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*5050 $aIntro -- Contents -- Illustrations -- Reprint Acknowledgments -- Acknowledgments -- Introduction: The Work of Vision in the Age of European Empires, Sumathi Ramaswamy -- Section I: The Imperial Optic: Introduction, Martin Jay and Sumathi Ramaswamy -- Part 1: Empires of the Palette -- Chapter 1. The Walls of Images, Serge Gruzinski -- Chapter 2. Painting as Exploration: Visualizing Nature in Eighteenth-Century Colonial Science, Daniela Bleichmar -- Chapter 3. Indian Yellow: Making and Breaking the Imperial Palette, Jordanna Bailkin -- Chapter 4. Colonial Panaromania, Roger Benjamin -- Part 2: The Mass-Printed Imperium -- Chapter 5. Objects of Knowledge: Oceanic Artifacts in European Engravings, Nicholas Thomas -- Chapter 6. Excess in the City? The Consumption of Imported Prints in Colonial Calcutta, c. 1780-c. 1795, Natasha Eaton -- Chapter 7. Advertising and the Optics of Colonial Power at the Fin de Siècle, David Ciarlo -- Part 3: Mapping, Claiming, Reclaiming -- Chapter 8. Mapping Plus Ultra: Cartography, Space, and Hispanic Modernity, Ricardo Padrón -- Chapter 9. Mapping an Exotic World: The Global Project of Dutch Cartography, circa 1700, Benjamin Schmidt -- Chapter 10. Visual Regimes of Colonization: European and Aboriginal Seeing in Australia, Terry Smith -- Part 4: The Imperial Lens -- Chapter 11. The Photography Complex: Exposing Boxer-Era China (1900-1901), Making Civilization, James L. Hevia -- Chapter 12. Colonial Theaters of Proof: Representation and Laughter in 1930s Rockefeller Foundation Hygiene Cinema in Java, Eric A. Stein -- Chapter 13. Colonialism and the Built Space of Cinema, Brian Larkin -- Section II: Postcolonial Looking: Introduction, Martin Jay and Sumathi Ramaswamy -- Part 5: Subaltern Seeing: An Overlap of Com -- Chapter 14. Speaking Back to Orientalist Discourse, Zeynep Çelik
*5058 $aChapter 15. Maps, Mother/Goddesses, and Martyrdom in Modern India, Sumathi Ramaswamy -- Chapter 16. Notes from the Surface of the Image: Photography, Postcolonialism, and Vernacular Modernism, Christopher Pinney -- Chapter 17. "I Am Rendered Speechless by Your Idea of Beauty": The Picturesque in History and Art in the Postcolony, Krista A. Thompson -- Chapter 18. Fanon, Algeria, and the Cinema: The Politics of Identification, Robert Stam -- Part 6: Regarding and Reconstituting Europe -- Chapter 19. Creole Europe: The Reflection of a Reflection, Christopher Pinney -- Chapter 20. Picasso, Africa, and the Schemata of Difference, Simon Gikandi -- Chapter 21. Double Dutch and the Culture Game, Olu Oguibe -- Conclusion: A Parting Glance: Empire and Visuality, Martin Jay -- Contributors -- Index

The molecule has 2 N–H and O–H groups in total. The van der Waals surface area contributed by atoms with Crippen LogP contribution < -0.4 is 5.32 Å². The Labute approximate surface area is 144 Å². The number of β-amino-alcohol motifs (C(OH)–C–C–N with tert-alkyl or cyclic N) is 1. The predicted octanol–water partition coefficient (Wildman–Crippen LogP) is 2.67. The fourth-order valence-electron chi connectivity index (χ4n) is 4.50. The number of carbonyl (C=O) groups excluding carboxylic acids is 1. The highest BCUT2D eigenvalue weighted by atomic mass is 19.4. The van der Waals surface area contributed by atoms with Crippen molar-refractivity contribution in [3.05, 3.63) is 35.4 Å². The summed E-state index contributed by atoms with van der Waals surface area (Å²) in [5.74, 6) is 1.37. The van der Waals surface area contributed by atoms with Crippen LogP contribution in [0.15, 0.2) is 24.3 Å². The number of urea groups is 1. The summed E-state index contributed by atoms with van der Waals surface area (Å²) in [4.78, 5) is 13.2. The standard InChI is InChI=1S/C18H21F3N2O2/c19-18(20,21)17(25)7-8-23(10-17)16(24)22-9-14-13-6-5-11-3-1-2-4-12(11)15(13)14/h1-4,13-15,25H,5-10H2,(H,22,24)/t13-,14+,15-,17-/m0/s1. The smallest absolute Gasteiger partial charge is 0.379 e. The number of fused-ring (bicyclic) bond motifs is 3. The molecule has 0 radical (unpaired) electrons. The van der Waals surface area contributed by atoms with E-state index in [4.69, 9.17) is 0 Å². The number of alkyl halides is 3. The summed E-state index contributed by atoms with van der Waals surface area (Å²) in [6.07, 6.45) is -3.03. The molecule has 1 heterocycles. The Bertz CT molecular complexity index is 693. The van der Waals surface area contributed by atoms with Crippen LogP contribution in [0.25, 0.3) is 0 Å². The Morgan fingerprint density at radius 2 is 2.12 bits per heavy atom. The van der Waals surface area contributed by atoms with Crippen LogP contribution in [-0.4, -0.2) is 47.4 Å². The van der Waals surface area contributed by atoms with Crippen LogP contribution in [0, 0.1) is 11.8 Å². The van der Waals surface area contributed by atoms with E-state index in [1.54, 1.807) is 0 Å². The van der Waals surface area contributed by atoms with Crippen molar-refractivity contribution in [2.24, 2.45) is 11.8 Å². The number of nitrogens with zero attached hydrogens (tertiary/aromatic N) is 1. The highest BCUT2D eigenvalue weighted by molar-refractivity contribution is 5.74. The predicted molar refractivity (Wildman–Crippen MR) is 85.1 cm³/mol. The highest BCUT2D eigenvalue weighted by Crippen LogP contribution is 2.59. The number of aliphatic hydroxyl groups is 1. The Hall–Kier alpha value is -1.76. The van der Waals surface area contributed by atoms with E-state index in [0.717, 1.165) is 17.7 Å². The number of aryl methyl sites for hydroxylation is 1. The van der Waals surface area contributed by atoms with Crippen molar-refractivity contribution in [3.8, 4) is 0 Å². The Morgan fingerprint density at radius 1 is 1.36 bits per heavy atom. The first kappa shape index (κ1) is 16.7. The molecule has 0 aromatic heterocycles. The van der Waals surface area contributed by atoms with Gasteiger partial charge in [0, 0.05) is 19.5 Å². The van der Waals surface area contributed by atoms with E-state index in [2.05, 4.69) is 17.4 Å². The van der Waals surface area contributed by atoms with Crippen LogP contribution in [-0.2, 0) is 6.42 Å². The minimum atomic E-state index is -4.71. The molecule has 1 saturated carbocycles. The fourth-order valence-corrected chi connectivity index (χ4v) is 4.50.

*520  $aCombining visual culture and postcolonial studies, this reader shows that an appreciation of the role of visual experience is necessary for understanding how colonialism worked and how colonized subjects spoke to imperial rulers.
*588  $aDescription based on publisher supplied metadata and other sources.
*588  $aElectronic reproduction. Ann Arbor, Michigan : ProQuest Ebook Central, YYYY. Available via World Wide Web. Access may be limited to ProQuest Ebook Central affiliated libraries.
*650 0$aImperialism.
*650 0$aPostcolonialism.
*650 0$aVisual anthropology.
*655 0$aElectronic books.
*7001 $aRamaswamy, Sumathi
*77608$iPrint version:$aJay, Martin$tEmpires of Vision : A Reader$dDurham : Duke University Press,c2014$z9780822354369
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*85640$uhttps://ebookcentral.proquest.com/lib/konstfack/detail.action?docID=1633781$zRead online / download
^
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Empires of Vision brings together pieces by some of the most influential scholars working at the intersection of visual culture studies and the history of European imperialism. The essays and excerpts focus on the paintings, maps, geographical surveys, postcards, photographs, and other media that comprise the visual milieu of colonization, struggles for decolonization, and the lingering effects of empire. Taken together, they demonstrate that an appreciation of the role of visual experience is necessary for understanding the functioning of hegemonic imperial power and the ways that the colonized subjects spoke, and looked, back at their imperial rulers. Empires of Vision also makes a vital point about the complexity of image culture in the modern world: We must comprehend how regimes of visuality emerged globally, not only in the metropole but also in relation to the putative margins of a world that increasingly came to question the very distinction between center and periphery.


Contributors . Jordanna Bailkin, Roger Benjamin, Daniela Bleichmar, Zeynep Çelik, David Ciarlo, Natasha Eaton, Simon Gikandi, Serge Gruzinski, James L. Hevia, Martin Jay, Brian Larkin, Olu Oguibe, Ricardo Padrón, Christopher Pinney, Sumathi Ramaswamy, Benjamin Schmidt, Terry Smith, Robert Stam, Eric A. Stein, Nicholas Thomas, Krista A. Thompson